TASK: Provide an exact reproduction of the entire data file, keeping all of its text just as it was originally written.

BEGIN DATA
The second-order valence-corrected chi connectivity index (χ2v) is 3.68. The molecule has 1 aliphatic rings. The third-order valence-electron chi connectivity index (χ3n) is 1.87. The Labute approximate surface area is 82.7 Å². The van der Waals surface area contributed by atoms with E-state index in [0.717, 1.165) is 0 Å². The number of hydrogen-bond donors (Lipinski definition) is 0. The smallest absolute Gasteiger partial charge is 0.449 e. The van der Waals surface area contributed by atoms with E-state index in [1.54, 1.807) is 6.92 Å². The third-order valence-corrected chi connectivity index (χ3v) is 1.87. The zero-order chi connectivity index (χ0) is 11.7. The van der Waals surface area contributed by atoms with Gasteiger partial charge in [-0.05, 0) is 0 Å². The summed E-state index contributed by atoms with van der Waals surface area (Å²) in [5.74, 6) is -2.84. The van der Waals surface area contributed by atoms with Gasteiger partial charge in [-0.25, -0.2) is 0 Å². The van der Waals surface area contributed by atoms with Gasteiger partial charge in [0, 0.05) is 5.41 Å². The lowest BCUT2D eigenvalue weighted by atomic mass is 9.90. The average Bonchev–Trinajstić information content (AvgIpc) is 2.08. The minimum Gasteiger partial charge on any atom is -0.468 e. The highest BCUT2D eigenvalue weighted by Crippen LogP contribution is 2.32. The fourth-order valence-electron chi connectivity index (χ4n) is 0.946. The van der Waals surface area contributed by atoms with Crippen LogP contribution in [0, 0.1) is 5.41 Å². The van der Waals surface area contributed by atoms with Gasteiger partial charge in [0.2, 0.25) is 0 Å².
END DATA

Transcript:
The second-order valence-corrected chi connectivity index (χ2v) is 3.68. The molecule has 1 aliphatic rings. The third-order valence-electron chi connectivity index (χ3n) is 1.87. The Labute approximate surface area is 82.7 Å². The van der Waals surface area contributed by atoms with E-state index in [0.717, 1.165) is 0 Å². The number of hydrogen-bond donors (Lipinski definition) is 0. The smallest absolute Gasteiger partial charge is 0.449 e. The van der Waals surface area contributed by atoms with E-state index in [1.54, 1.807) is 6.92 Å². The third-order valence-corrected chi connectivity index (χ3v) is 1.87. The zero-order chi connectivity index (χ0) is 11.7. The van der Waals surface area contributed by atoms with Gasteiger partial charge in [-0.05, 0) is 0 Å². The summed E-state index contributed by atoms with van der Waals surface area (Å²) in [5.74, 6) is -2.84. The van der Waals surface area contributed by atoms with Gasteiger partial charge in [-0.25, -0.2) is 0 Å². The van der Waals surface area contributed by atoms with Gasteiger partial charge in [0, 0.05) is 5.41 Å². The lowest BCUT2D eigenvalue weighted by atomic mass is 9.90. The average Bonchev–Trinajstić information content (AvgIpc) is 2.08. The minimum Gasteiger partial charge on any atom is -0.468 e. The highest BCUT2D eigenvalue weighted by Crippen LogP contribution is 2.32. The fourth-order valence-electron chi connectivity index (χ4n) is 0.946. The van der Waals surface area contributed by atoms with Crippen LogP contribution in [0, 0.1) is 5.41 Å². The van der Waals surface area contributed by atoms with Gasteiger partial charge in [0.2, 0.25) is 0 Å².